When asked who those authorities were, Gingold indicated that Harper’s recusal was known to himself and Elouise Cobell, which doesn’t explain how and if Harper’s role was truly reviewed.
However, notice of his recusal was not provided to the overseeing court: “Keith’s participation on the Transition Team had nothing whatsoever to do with the Cobell litigation,” Gingold said. “Accordingly, no notice to the district court was required.”
Meanwhile, the Democratic Party has very recently touted the Cobell settlement as an accomplishment for Obama in its 2012 platform, which Harper played a direct role in drafting. It states, “President Obama and Democrats in Congress, working with tribes, have taken unprecedented steps to resolve long-standing conflicts, finally coming to a resolution on litigation—some dating back nearly 100 years—related to management of Indian trust resources, administration of loan programs, and water rights.”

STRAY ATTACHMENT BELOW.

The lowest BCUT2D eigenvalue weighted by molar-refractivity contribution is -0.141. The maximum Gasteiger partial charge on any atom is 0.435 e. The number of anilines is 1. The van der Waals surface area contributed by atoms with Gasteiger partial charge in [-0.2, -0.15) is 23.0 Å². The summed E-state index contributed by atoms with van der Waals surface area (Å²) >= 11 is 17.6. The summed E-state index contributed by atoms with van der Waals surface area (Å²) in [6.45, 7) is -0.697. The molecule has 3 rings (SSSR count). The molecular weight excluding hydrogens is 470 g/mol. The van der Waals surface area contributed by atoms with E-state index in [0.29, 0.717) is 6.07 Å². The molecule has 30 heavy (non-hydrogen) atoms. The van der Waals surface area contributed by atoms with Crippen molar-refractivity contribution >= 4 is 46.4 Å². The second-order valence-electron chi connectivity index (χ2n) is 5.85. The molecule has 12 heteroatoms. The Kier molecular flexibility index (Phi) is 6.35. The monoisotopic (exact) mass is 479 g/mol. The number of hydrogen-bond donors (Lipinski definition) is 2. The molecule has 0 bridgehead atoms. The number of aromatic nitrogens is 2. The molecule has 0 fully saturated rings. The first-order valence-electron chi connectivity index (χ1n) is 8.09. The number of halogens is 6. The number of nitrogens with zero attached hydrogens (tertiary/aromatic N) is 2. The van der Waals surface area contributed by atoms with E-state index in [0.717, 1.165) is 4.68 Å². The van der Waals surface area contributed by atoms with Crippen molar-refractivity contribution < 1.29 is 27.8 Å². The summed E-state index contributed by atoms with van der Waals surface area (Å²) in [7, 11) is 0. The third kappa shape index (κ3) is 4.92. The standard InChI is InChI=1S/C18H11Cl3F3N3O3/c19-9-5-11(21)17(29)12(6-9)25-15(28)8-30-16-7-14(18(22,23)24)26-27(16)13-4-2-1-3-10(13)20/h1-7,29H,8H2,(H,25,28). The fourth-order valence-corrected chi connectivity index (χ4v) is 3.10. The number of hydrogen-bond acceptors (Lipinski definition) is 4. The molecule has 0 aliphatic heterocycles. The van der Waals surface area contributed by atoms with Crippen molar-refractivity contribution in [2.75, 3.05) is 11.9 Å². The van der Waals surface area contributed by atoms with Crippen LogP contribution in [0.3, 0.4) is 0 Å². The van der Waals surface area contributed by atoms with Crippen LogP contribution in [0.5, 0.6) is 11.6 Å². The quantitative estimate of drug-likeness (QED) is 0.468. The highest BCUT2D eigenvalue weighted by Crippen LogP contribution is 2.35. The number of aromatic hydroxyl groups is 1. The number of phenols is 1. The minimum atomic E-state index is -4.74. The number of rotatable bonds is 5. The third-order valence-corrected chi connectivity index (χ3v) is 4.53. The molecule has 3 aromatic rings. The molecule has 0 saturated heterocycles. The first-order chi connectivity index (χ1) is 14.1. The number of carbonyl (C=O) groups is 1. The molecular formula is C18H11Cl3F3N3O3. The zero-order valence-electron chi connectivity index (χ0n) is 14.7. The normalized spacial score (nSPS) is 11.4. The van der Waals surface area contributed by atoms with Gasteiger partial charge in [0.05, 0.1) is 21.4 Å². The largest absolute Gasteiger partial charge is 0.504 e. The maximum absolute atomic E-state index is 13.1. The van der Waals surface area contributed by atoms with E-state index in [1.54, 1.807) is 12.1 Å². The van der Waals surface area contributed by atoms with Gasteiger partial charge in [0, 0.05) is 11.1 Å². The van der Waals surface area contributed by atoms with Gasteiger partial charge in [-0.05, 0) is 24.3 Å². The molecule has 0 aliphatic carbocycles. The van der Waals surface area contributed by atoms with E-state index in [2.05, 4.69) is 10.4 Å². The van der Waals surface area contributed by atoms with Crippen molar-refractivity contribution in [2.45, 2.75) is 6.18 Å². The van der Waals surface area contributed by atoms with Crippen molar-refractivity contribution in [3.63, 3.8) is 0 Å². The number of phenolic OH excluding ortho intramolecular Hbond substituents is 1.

Still, many Indians, including one of the people who has appealed it to the U.S. Supreme Court, say the settlement is flawed and is better for the Interior Department and the lawyers involved, including Harper, than individual Indians attached to the class-action suit.
Appellant Kimberly Craven, a Sisseton-Wahpeton Oyate citizen, who filed a petition for appeal with the high court on August 20, has said that Harper theoretically sat on both sides of the table by negotiating the settlement with the same people he helped get elected and appointed.
David Harrison, a lawyer representing three other Indian plaintiffs who are considering an appeal to the Supreme Court of the overall deal, has raised the same concern. “It strikes me as just a little bit unseemly,” Harrison said.